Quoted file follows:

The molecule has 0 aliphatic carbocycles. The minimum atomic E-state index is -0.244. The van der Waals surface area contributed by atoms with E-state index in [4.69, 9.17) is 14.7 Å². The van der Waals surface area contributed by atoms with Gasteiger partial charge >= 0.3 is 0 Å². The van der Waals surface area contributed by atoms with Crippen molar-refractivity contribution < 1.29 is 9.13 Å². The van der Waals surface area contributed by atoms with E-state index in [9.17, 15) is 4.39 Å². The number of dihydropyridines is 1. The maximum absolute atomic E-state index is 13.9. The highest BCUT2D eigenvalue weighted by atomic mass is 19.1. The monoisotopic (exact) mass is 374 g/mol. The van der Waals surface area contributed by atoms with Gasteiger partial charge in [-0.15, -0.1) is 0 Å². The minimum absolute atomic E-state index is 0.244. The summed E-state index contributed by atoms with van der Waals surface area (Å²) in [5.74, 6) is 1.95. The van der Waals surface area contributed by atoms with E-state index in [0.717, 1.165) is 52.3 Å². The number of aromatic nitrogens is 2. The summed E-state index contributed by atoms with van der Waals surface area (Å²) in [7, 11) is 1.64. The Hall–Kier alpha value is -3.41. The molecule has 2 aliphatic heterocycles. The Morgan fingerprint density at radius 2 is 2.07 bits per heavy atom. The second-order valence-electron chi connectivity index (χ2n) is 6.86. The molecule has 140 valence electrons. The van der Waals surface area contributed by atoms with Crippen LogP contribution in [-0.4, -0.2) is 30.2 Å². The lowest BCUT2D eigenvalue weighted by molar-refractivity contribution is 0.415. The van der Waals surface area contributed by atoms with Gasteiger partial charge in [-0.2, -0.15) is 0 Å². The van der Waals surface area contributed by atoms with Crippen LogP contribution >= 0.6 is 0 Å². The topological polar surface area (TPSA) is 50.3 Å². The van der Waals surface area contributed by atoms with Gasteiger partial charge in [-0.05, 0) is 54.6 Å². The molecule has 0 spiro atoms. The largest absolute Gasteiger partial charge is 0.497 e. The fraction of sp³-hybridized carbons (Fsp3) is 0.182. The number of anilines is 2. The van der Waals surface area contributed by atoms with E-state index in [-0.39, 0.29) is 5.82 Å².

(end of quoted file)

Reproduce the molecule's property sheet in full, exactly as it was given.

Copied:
The molecule has 0 aliphatic carbocycles. The minimum atomic E-state index is -0.244. The van der Waals surface area contributed by atoms with E-state index in [4.69, 9.17) is 14.7 Å². The van der Waals surface area contributed by atoms with Gasteiger partial charge >= 0.3 is 0 Å². The van der Waals surface area contributed by atoms with Crippen molar-refractivity contribution < 1.29 is 9.13 Å². The van der Waals surface area contributed by atoms with E-state index in [9.17, 15) is 4.39 Å². The number of dihydropyridines is 1. The maximum absolute atomic E-state index is 13.9. The highest BCUT2D eigenvalue weighted by atomic mass is 19.1. The monoisotopic (exact) mass is 374 g/mol. The van der Waals surface area contributed by atoms with Gasteiger partial charge in [-0.15, -0.1) is 0 Å². The minimum absolute atomic E-state index is 0.244. The summed E-state index contributed by atoms with van der Waals surface area (Å²) in [5.74, 6) is 1.95. The van der Waals surface area contributed by atoms with E-state index in [0.717, 1.165) is 52.3 Å². The number of aromatic nitrogens is 2. The summed E-state index contributed by atoms with van der Waals surface area (Å²) in [7, 11) is 1.64. The Hall–Kier alpha value is -3.41. The molecule has 2 aliphatic heterocycles. The Morgan fingerprint density at radius 2 is 2.07 bits per heavy atom. The second-order valence-electron chi connectivity index (χ2n) is 6.86. The molecule has 140 valence electrons. The van der Waals surface area contributed by atoms with Crippen LogP contribution in [-0.4, -0.2) is 30.2 Å². The lowest BCUT2D eigenvalue weighted by molar-refractivity contribution is 0.415. The van der Waals surface area contributed by atoms with Gasteiger partial charge in [-0.2, -0.15) is 0 Å². The van der Waals surface area contributed by atoms with Crippen LogP contribution >= 0.6 is 0 Å². The topological polar surface area (TPSA) is 50.3 Å². The van der Waals surface area contributed by atoms with Gasteiger partial charge in [-0.05, 0) is 54.6 Å². The molecule has 0 spiro atoms. The largest absolute Gasteiger partial charge is 0.497 e. The fraction of sp³-hybridized carbons (Fsp3) is 0.182. The number of anilines is 2. The van der Waals surface area contributed by atoms with E-state index in [-0.39, 0.29) is 5.82 Å².